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Temporal range: Late Miocene-Late Pliocene, 10.3-3.6 Ma
Eucyon davisi.JPG
Scientific classification e
Kingdom: Animalia
Phylum: Chordata
Class: Mammalia
Order: Carnivora
Family: Canidae
Subfamily: Caninae
Genus: +Eucyon
Tedford and Qiu (1996)[1]

Eucyon (Greek: eu: good, true; cyon: dog) is an extinct genus of small omnivorous coyote-like canid that first appeared in North America during the Miocene, living from 10.3-3.6 Ma and existed for approximately 6.7 million years.[2] The genus is notable because it is proposed that its lineage gave rise to the genus Canis.


Eucyon was named by Tedford and Qiu in 1996.[1] Phyletically it stood between Canis and the South American canines that would follow it.[3]:p56 In 2009, Tedford revised its diagnosis and described two of its species, E. skinneri and E. davisi,[4]:89 which was originally named Canis davisi by Merriam in 1911.[5][4]:89

Eucyon davisi

The jackal-sized Eucyon existed in North America from 10 million YBP until the Early Pliocene.[2]Wang and Tedford proposed that the genus Canis was the descendant of the coyote-like Eucyon davisi, remains of which first appeared in the Miocene (6 million YBP) in the southwestern U.S. and Mexico. By the Pliocene (5 million YBP), the larger Canis lepophagus appeared in the same region and by the Early Pleistocene (1 million YBP) Canis latrans (the coyote) was in existence. They proposed that the progression from Eucyon davisi to C. lepophagus to the coyote was linear evolution.[3]:p58


A small canid the size of a jackal and weighing around 15 kg (33 lb).[3]:p56

Fossil distribution

The fossil remains are confined to the Rio Grande, Texas to western Oregon and northern Nebraska, along with Greece, Ethiopia, Mongolia and many other locations across the Old World.[6]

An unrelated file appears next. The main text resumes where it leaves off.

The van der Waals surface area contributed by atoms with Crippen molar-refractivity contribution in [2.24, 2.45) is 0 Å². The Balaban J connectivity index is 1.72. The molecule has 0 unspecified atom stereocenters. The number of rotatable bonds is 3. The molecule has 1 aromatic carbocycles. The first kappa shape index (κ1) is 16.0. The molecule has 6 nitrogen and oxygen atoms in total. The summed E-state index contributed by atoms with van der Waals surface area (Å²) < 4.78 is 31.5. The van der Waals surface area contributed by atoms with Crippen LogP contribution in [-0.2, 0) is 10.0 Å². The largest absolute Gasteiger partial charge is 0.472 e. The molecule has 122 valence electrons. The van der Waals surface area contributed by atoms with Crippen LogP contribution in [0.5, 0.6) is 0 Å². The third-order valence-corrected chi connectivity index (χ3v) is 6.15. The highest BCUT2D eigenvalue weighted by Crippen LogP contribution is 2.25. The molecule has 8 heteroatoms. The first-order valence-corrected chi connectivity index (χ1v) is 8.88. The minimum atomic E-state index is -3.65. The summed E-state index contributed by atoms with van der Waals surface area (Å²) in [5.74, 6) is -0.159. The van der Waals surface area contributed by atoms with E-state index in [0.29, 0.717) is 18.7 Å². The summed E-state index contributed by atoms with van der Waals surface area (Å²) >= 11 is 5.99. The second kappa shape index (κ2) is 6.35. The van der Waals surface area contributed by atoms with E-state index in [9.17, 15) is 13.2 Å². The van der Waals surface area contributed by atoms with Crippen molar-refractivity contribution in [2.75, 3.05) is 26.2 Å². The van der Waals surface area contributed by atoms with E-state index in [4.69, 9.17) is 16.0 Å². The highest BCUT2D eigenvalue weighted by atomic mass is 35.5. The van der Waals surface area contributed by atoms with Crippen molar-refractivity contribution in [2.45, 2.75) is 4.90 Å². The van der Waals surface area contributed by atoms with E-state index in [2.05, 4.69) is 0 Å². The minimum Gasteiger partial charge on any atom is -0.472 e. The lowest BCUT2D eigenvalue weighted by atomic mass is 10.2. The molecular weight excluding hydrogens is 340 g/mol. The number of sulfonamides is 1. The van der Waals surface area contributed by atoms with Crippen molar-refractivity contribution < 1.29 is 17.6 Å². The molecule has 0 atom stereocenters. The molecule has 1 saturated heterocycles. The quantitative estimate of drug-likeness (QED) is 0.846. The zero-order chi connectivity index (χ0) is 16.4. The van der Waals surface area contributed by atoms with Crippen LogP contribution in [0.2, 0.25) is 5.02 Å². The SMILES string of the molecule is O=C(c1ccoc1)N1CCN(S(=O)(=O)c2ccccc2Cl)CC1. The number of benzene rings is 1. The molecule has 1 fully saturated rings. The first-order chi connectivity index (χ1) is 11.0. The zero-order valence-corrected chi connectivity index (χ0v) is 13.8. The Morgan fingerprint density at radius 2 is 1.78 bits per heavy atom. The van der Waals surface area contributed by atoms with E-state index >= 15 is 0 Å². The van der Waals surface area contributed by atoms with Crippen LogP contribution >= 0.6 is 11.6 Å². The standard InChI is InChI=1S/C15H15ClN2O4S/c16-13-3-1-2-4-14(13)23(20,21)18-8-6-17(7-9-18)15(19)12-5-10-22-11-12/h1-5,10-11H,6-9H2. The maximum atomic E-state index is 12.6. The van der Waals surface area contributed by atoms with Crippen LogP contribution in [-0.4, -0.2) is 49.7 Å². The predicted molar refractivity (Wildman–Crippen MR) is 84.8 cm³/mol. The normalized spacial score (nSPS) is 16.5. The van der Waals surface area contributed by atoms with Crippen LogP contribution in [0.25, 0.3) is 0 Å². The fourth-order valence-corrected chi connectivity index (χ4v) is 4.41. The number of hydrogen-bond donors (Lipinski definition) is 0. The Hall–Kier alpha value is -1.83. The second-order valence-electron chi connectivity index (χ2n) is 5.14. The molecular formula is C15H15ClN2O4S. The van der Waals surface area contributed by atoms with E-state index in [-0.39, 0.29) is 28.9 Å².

1. ^ a b R. H. Tedford and Z. Qiu. 1996. A new canid genus from the Pliocene of Yushe, Shanxi Province. Vertebrata PalAsiatica (Gujizhui Dongwu Xuebao) 34(#1):27-40
  2. ^ a b Fossilworks website Eucyon davisi
  3. ^ a b c Wang, Xiaoming; Tedford, Richard H.; Dogs: Their Fossil Relatives and Evolutionary History. New York: Columbia University Press, 2008.
  4. ^ a b Tedford, Richard H.; Wang, Xiaoming; Taylor, Beryl E. (2009). "Phylogenetic Systematics of the North American Fossil Caninae (Carnivora: Canidae)" (PDF). Bulletin of the American Museum of Natural History. 325: 1-218. doi:10.1206/574.1.
  5. ^ Merriam, J.C. 1911. Tertiary mammal beds of Virgin Valley and Thousand Creek in northwestern Nevada. Part 2. Vertebrate faunas. Bulletin of the Department of Geology of the University of California 11: 199-304.
  6. ^ Rook, Lorenzo (December 2009). "The wide ranging genus Eucyon Tedford & Qiu, 1996 (Mammalia, Carnivora, Canidae, Canini) in the Mio-Pliocene of the Old World". Geodiversitas. 31 (4): 723-741. doi:10.5252/g2009n4a723.

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